It comes out, actually, we try and work it out in the chapter fairly well. and towards the end of the chapter with the question of why it is that Jesus refers to his mother twice as "woman". He does it at the beginning of his ministry in the wedding in Cana of Galilee, and he does it again at the very end of his earthly pilgrimage, as he refers to his disciple and refers to his mother, and refers to her as "woman".

And I think that the point that we make in there is that Jesus is actually identifying himself in relationship to that whole notion Genesis 3. That he realizes that it is as the seed of the woman, as he who has come as the second Adam, to reverse everything that the first Adam has done.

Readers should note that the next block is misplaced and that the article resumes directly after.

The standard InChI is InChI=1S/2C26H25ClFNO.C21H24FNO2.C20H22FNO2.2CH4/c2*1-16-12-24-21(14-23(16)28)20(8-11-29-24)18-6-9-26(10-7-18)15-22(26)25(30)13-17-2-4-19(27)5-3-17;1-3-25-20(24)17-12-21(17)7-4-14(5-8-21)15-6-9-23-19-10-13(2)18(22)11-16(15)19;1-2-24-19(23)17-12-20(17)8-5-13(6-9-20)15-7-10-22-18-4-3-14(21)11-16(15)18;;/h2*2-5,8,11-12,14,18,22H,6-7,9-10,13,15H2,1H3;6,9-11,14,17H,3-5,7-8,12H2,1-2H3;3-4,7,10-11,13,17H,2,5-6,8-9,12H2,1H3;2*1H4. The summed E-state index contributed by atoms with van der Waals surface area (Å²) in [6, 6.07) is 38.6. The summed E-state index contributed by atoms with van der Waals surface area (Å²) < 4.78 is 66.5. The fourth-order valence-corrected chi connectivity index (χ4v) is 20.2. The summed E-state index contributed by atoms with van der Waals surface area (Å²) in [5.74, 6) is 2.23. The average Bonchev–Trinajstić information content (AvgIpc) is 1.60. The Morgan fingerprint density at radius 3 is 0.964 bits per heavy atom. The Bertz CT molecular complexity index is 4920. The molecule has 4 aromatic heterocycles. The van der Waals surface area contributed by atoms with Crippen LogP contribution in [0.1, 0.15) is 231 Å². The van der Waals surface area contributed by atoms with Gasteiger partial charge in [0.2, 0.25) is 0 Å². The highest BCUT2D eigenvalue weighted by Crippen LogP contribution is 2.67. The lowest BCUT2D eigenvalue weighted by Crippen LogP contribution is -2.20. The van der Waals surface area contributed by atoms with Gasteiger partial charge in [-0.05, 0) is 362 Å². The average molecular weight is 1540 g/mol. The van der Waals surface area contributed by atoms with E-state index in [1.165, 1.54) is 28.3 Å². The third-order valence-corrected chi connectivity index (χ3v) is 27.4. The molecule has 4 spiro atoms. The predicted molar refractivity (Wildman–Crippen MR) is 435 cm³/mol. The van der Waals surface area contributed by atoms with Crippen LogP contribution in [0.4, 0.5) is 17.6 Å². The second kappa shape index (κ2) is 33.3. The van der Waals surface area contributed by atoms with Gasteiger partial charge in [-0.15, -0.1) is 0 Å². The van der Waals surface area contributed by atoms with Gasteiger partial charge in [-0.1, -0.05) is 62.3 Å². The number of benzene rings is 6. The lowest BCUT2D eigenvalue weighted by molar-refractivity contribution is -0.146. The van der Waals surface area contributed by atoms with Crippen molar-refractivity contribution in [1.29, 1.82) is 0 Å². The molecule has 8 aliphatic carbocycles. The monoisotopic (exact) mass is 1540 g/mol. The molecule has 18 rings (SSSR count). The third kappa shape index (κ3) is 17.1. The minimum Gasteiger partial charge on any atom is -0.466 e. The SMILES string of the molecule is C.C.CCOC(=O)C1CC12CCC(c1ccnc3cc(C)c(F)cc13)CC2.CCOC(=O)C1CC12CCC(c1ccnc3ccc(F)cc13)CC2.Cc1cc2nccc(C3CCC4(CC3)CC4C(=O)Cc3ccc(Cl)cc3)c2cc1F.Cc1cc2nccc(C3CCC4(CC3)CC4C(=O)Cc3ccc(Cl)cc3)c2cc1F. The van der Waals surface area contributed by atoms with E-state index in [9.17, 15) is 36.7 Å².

The first Adam has faced temptation and has failed miserably. Christ has faced temptation and has triumphed. The first Adam confronts the tree and is attracted to it. The second Adam, Jesus, confronts the tree and recoils from it, and he then embraces it in obedience to the will of God.

And so, all of that, I think, and more besides, is wrapped up in the thing, and it bears testimony to the notion that we do best when we read the Bible backwards, so that it says, as we reverse through the scriptures back to Genesis 3, that we begin to understand what is being said there. Whereas, when you simply read Genesis 3, you say, "Well, what does this mean, and how does this work out?" and that's the way I tend to approach it.